At the end of March, EA invited a select number of gamers to participate in an online multiplayer beta for the Xbox 360 version of Battlefield: Bad Company. Shortly after the Xbox Live server opened, gamers discovered that while many weapons would be available out of the box, 10 firearms appeared to be available only as downloadable content or through the purchase of the collector's edition of the game.
A firestorm of controversy followed, with fan site Sarcastic Gamer organizing Battlefield fans into a boycott of sorts due to the downloadable content for the title. EA moved quickly to diffuse some of the complaints, saying that five of the 10 locked weapons will actually be given away as part of a promotional campaign, and as such were incorrectly flagged. However, the publisher also noted that the remaining five would indeed be premium content, available only in the Gold Edition of the game or as downloadable extras purchasable over Xbox Live.
EA's clarification on the issue acted as a gentle breeze on the conflagration, working only to further fan gamers' rage over the issue. Taking heed of the outcry, EA today confirmed for GameSpot that it has scrapped plans to charge extra for the weapons included in the Gold Edition of the game. Instead, those who purchase the Gold Edition will receive the weapons out of the box, while all others will gain access to the weapons by ranking up their online personas to the maximum level.
Karl-Magnus Troedsson, senior producer on Battlefield: Bad Company, laid out the situation for GameSpot in an interview earlier today.
"It all started when the beta came out," said Troedsson. "The beta is a beta. We had some problems with explanation of the weapons that are available or you can see on the unlocking page. We had some weapons that we were planning to release through various marketing programs, but they were actually flagged there like you were supposed to buy these weapons through Xbox Live Marketplace, and that was a misunderstanding between marketing and us the developers. We clarified that in the last statement that went out, but lately there's been a lot going on about the Gold Edition weapons."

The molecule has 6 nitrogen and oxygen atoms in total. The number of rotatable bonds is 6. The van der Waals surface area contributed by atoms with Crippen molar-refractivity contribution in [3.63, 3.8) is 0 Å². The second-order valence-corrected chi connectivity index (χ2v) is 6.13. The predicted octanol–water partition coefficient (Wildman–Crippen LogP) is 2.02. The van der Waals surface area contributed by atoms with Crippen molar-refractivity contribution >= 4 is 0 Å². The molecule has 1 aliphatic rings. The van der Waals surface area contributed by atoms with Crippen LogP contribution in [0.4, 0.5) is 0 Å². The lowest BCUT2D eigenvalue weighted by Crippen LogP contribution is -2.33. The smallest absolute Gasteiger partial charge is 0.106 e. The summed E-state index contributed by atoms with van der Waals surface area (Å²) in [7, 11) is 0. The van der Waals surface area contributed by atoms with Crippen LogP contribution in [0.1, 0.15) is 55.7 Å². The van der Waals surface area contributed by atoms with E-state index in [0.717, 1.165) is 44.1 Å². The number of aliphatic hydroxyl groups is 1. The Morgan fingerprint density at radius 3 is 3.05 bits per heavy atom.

"I should pretty much start at the end, we listen a lot to what people say out there. I think that's important to show, because we don't have time to comment on everything, because there's so much noise out there, but DICE is built upon the multiplayer community, and we do listen to what people say out there. When we saw this big uprise about people that really felt it was dissatisfying that some people bought the Gold Edition, those five weapons you couldn't get or that you had to buy if you had the ordinary version of the game, that we just decided that all weapons will be free in the game, and that's how it is now."
"These Gold Edition weapons, we won't give away, you have to do something as a gamer. The Gold Edition guys and girls that actually buy that game will have some time where the weapons are exclusive, because if you don't buy the Gold Edition, you have to earn them. That means you have to rank up all the way to the top rank, which is rank 25, and then you have a massive unlock of five new weapons which are the same that are in the Gold Edition."
When asked whether DICE has any future plans to release weapons as downloadable content, Troedsson commented, "It isn't something we've announced at this point. DICE wants to support the product out there. We won't say that we won't do it, but it's not something that we're planning right now. It all depends on the feedback we get and how much people like the game." An EA representative picked up on Magnus' comment, saying, "There's other content we're looking at after the game releases."
Battlefield: Bad Company will arrive for the Xbox 360 and PlayStation 3 on June 23. The standard edition carries a $59.99 price tag, while the Gold Edition--which includes unlocked versions of the five controversial weapons and various behind-the-scenes bonuses--will run for $69.99. For more on the game, check out GameSpot's previous coverage.